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Haley Zaremba

Haley Zaremba

Haley Zaremba is a writer and journalist based in Mexico City. She has extensive experience writing and editing environmental features, travel pieces, local news in the…

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New Oil Deals To Ease Tensions In South China Sea

China and the Philippines have just announced an official agreement to go forward with a groundbreaking joint oil and gas exploration deal - reportedly the biggest oil and gas development in all of Asia. This memorandum of understanding (MOU) was just one of a whopping 29 agreements signed this week during Chinese President Xi Jinping’s visit to the Philippines, many of which focused on strengthening trade and working together on massive infrastructure strategies being pushed forward by Beijing. Xi, who is the first Chinese leader to set foot in Manila in over a decade, described the state visit as a “milestone” in the relationship between China and the Philippines.

The recent visit and ensuing deals are just one part of a larger effort on the part of Beijing to strengthen their economic and diplomatic ties with the Philippines. The friendliness between these Asian nations is particularly notable in light of their long-standing dispute over the resource-rich South China Sea, but even that delicately contentious topic was broached during Xi’s visit to Manila. After the talks Xi said that China will be working to address the disagreements over the South China Sea over the next three years by finalizing a code of conduct for the disputed body of water in cooperation with other Southeast Asian countries.

There are still relatively few details known to the public about the terms of this week’s hush-hush oil and gas deal. The exact location remains undisclosed, but Philippines Energy Secretary Alfonso Cusi disclosed to reporters after the meeting that the deal covers the "West Philippine Sea/South China Sea." According to a framework draft (it’s still unclear how similar the Philippine officials’ framework agreement is to the final agreement) made public by Senator Antonio Trillanes, an opposing senator in the Philippines, the exploration would be mutually beneficial for the two nations, and their opposing views on the South China Sea, and more broadly on sovereignty and maritime rights, would not be challenged on either side of the deal. This simply means that neither country will change their claim to the West Philippine Sea nor recognize each other’s territorial claims over long-disputed waters like Panatag (Scarborough) Shoal or the Spratlys Islands by signing the MOU. The type of deal made, a memorandum of understanding (MOU), is typified by a lower level of commitment as compared to the more binding memorandum of agreement (MOA). Related: Goldman Expects Extreme Volatility In Oil Markets This Month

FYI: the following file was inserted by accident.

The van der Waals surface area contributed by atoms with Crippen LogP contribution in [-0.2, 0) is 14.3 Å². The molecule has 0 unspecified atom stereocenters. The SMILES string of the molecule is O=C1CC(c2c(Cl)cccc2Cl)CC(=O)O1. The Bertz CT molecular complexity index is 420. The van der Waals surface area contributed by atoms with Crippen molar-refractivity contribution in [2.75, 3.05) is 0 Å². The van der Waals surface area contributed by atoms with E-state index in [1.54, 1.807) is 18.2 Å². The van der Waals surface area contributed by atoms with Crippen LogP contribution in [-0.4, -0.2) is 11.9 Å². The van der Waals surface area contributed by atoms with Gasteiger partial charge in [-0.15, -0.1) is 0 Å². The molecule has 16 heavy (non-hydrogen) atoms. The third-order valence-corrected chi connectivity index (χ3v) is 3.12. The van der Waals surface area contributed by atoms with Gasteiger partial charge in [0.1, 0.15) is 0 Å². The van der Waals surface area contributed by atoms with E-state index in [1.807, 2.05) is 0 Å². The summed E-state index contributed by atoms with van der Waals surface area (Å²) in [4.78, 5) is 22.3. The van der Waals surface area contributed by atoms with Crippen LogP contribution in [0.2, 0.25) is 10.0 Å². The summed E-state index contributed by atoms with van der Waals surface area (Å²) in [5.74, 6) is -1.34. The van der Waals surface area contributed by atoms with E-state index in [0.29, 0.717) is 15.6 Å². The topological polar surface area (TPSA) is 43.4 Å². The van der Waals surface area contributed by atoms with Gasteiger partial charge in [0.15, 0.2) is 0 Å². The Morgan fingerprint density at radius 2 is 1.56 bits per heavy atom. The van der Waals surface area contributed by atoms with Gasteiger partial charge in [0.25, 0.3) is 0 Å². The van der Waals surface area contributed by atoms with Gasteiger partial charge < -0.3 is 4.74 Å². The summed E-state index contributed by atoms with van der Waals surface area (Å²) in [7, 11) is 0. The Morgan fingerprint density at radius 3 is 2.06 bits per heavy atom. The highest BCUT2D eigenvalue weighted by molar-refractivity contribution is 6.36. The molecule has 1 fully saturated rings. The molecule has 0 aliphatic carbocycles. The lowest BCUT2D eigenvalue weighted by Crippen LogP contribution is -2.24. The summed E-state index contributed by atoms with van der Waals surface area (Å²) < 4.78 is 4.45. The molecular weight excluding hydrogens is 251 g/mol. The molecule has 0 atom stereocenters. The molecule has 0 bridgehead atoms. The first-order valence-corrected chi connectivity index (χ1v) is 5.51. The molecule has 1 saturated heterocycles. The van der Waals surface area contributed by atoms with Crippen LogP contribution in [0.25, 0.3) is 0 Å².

Despite being touted as “mutually beneficial” the memorandum is not universally supported, with many people in the Philippines feeling that giving any economic concessions to China undermines the nation’s territorial claims in the South China Sea. In the process of meeting with Xi and signing the oil and gas agreement, Philippines President Rodrigo Duterte set aside a landmark 2016 international tribunal ruling that declared Beijing’s blanket claim of the South China Sea as baseless. Hundreds of protesters in Manila expressed concern with what is seen as Duterte’s weakness and lack of transparency on the territorial dispute in his effort to court Chinese investment in demonstrations outside of the Chinese embassy in Manila this week, chanting “Philippines is not for sale.”

A 2005 joint exploration deal between China, the Philippines, and Vietnam is currently still tied up in the Supreme Court after lawmakers challenged its constitutionality. The Joint Marine Seismic Undertaking, approved by the Arroyo administration in the Philippines, was an agreement for oil companies from the three nations - the Philippine National Oil Company (PNOC), the China National Offshore Oil Co (CNOC), and the Vietnam Oil and Gas Corp (PetroVietnam) - to jointly conduct research of offshore oil reserves in both disputed and undisputed areas of the South China Sea. The deal hasn’t been able to move past litigation thanks to a section of the 1987 Constitution which mandates all companies involved in joint development of natural resources to have at least 60 percent ownership by Filipino citizens.

It remains to be seen how the new Chinese deal will sidestep these murky legal and literal waters, but it’s clear that Duterte and Xi are both eager to begin extracting offshore oil - so much so that their deal would become the biggest development in the Asian continent.

By Haley Zaremba for Oilprice.com

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